> Empyema vs subdural effusions: Empyema is characterized by restricted diffusion.
> AEDs: A transient restricted diffusion in splenium of corpus callosum in pts on long Anti Epileptic Drugs, a debatable issue that whether its drug induced toxicity and demyelination or a reversible post ictal change. Certain studies hav reported this transient finding reversing on discontinuation of drugs.
> Hypoglycemic Encephalopathy : Role of MRI Brain Diffusion in HE to evaluate topographic distribution of signal abnormality of hypoglycaemia which decides severity and prognosis of HE.  If signal abnormality is confined to WM such as the CC, IC, or CR and the signal abnormality regresses on follow-up imaging carries good recovery without a neurologic deficit. If lesions are detected in the cerebral cortex, BG, or hippocampus and the lesions do not regress on follow up imaging is associated with poor outcome.

Image Gallery:
CT study of Brain shows faint low attenuation involving right insular cortex and adjacent basal ganglia - insular ribbon sign. Faint T2 hyperintensity seen on FLAIR. DW images show an obvious infarct with restricted diffusion, seems to be an acute infarct as changes are not marked on FLAIR and CT study. Area of involvement is larger on Dw compared to FLAIR, a FLAIR - Diffusion Mismatch.

A sub acute stage Hematoma with restricted diffusion 

A pt with h/o RTA, brought unconscious, on admission CT nearly normal except mild subjective diffuse cerebral odema. MRI Diffusion show restricted diffusion in corpus callosum an example of axonal injury and typical for site.

Tumefactive Demyelination; A known case of demyelination responding well to steroid. Skipped doses for some other reason. 

A Epidermoid cyst in prepontine cistern with typical restricted diffusion, rules out Arachnoid cyst.    

Posterior Reversible Encephalopathy, Bilateral asymmetrical involvement of parieto occipital cortex, T2 hyperintensity without restricted diffusion. 
Bilateral cholesteatoma with typical restricted diffusion

Herpes encephalitis with bilateral asymmetrical involvement of mesial temporal lobes and adjacent insular cortex with restricted diffusion on dw images. 

CJD, A 30 yo female with progressive dementia and altered cognition. MRI show diffuse cerebral cortical atrophy significant for age with restricted diffusion involving cigulate gyri and insular cortex.

Encephalitis, a 13yo male brought unconscious, history of low grade fever since 3 days. On admission MRI show restricted diffusion in splenium of corpus callosum consistent with viral (influenza like) encephalitis further supported by Csf examination.

Focal cerebritis / Encephalitis; bilateral asymmetrical involvement, fronto parietal cortical restricted diffusion with T2 hyperintensity and focal parenchymal swelling.

Acute cerebellitis, a young male with history mild fever since last 3days, now complaining of giddiness. On neurological examination revealed profund ataxia. 

Tubercular Abscess with restricted diffusion and multilocular peripheral enhancement, peri lesional odema. 

Sub dural empyema with restricted diffusion. A known case of bilateral mastoiditis. 

Pt on AEDs, a known case of GTCS under treatment of anti epileptic drugs. Conscious and well oriented came for routine follow up MRI screening show a focal restricted diffusion in splenium of corpus callosum. rest of the brain parenchyma unremarkable. 

A thrombus in cortical vein showing bright signal on diffusion. 
A thrombus in superior sagittal sinus showing bright signal on diffusion. 

Bilateral high signal near mastoid and roof of orbit is artifactual due to Air bone inter phase.

Leigh syndrome


An Olfactory groove meningioma, bright on diffusion implies to atypical variety of meningioma.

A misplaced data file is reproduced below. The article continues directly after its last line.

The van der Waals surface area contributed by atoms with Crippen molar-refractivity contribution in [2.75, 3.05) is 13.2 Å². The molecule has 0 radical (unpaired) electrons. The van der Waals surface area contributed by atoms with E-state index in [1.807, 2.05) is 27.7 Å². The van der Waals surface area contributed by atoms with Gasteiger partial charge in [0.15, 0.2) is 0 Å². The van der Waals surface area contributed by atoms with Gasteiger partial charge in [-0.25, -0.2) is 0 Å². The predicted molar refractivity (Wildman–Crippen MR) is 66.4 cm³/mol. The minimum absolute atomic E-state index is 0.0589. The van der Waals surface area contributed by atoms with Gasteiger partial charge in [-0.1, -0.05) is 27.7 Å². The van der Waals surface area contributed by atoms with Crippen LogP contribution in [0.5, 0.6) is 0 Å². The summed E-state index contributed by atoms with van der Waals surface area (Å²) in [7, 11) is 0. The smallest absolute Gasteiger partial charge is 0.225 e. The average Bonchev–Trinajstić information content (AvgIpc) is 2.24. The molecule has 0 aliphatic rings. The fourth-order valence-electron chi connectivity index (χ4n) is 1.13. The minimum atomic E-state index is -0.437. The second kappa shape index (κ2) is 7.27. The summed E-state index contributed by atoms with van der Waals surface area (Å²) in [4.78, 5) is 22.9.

A 55 yo male brought to casualty with focal neuro deficit period. MRI Brain Diffusion shows Restricted Diffusion along posterior limb of bilateral internal capsules with Blood sugar level 45 mg/dL suggestive of Hypoglycemia induced reversible signal abnormality on MRI diffusion. HE known to present with focal neurological deficit and may mimic stroke. 
Conclusion: Apart from infarct there are many other conditions and lesions which are bright on diffusion. In infarct restricted diffusion is the exact mechanism behind brightness on dw images where as in other lesions cellularity, compact arrangement of cells, protein content and water binding property contributes to brightness on diffusion. So the more accurate way in such cases is just describe the high signal intensity of such region or lesion instead of using term restricted diffusion. 

Saturday 3 December 2011

T1 Hyperintense Globus pallidi

A 30 yo male with walking imbalance. On admission MRI Brain T1w images shows bilateral symmetrical hyperintensity in the region of Globus pallidi. Rest of the brain parenchyma unremarkable.  
T1 hyperintense Globus pallidi on MRI Brain.  
In further evaluation : Blood sugar levels, Serum Bilirubin levels, Liver function test and Usg abdomen for liver cirrhosis was advised.

Blood sugar Random 210mg/dl (Normal 60-140).. high.
SGPT 46 IU/L (Normal 5-35).. high
S Bilirubin
Total 1 mg/dl
Direct 0.7 mg/dl  .. High
Indirect 0.3 mg/dl
Platelet count 89x10^3/microL (Normal 150-450).. Low

Usg abdomen showed normal sized liver with normal echotexture.
No obvious changes of liver cirrhosis. pt is Non Alcoholic.
Marked increase in echogenicity around portal vein and its intra hepatic branches.
Spleen 15mm along long axis with rounding of inferior pole .. Moderate spleenomegaly.
Marked dilatation and tortuousity of splenic vein.
Possibility of ? Non Cirrhotic Portal Fibrosis with Portal Hypertension suggested.
An associated Hyperspleenism possible as platelet count is low.

Causes of T1 Hyperintense Globus pallidi in this case appears to be either Hepatic Encephalopathy secondary to Non Cirrhotic Portal Fibrosis and Portal Hypertension or Hyperglycemia.

DDs of T1 hyperintense Globus pallidi : 
- Hepatic / Bilirubin Encephalopathy. 
- Hyperglycemia. 
- Long term total parenteral nutrition.
- Manganese toxicity. 

The mechanism behind signal abnormality is not known but various hypotheses involving the deposition of proteins, myelin breakdown products, blood or calcium or other minerals have been proposed.